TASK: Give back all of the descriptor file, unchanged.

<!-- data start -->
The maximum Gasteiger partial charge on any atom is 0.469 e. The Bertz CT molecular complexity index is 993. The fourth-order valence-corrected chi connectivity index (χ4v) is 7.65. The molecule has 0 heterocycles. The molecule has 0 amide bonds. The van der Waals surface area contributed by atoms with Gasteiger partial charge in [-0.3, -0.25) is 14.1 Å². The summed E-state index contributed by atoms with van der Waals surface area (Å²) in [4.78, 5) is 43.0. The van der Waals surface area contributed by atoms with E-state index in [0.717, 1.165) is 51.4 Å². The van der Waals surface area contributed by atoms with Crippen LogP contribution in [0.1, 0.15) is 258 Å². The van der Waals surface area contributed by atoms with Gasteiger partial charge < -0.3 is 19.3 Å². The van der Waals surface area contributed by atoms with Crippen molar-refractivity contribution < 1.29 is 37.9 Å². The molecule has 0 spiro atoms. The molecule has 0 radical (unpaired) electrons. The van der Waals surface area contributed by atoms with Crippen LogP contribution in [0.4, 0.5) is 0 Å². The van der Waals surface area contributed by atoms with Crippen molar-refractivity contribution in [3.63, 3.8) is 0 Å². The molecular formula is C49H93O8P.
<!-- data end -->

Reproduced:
The maximum Gasteiger partial charge on any atom is 0.469 e. The Bertz CT molecular complexity index is 993. The fourth-order valence-corrected chi connectivity index (χ4v) is 7.65. The molecule has 0 heterocycles. The molecule has 0 amide bonds. The van der Waals surface area contributed by atoms with Gasteiger partial charge in [-0.3, -0.25) is 14.1 Å². The summed E-state index contributed by atoms with van der Waals surface area (Å²) in [4.78, 5) is 43.0. The van der Waals surface area contributed by atoms with E-state index in [0.717, 1.165) is 51.4 Å². The van der Waals surface area contributed by atoms with Crippen LogP contribution in [0.1, 0.15) is 258 Å². The van der Waals surface area contributed by atoms with Gasteiger partial charge < -0.3 is 19.3 Å². The van der Waals surface area contributed by atoms with Crippen molar-refractivity contribution < 1.29 is 37.9 Å². The molecule has 0 spiro atoms. The molecule has 0 radical (unpaired) electrons. The van der Waals surface area contributed by atoms with Crippen LogP contribution in [0.4, 0.5) is 0 Å². The van der Waals surface area contributed by atoms with Crippen molar-refractivity contribution in [3.63, 3.8) is 0 Å². The molecular formula is C49H93O8P.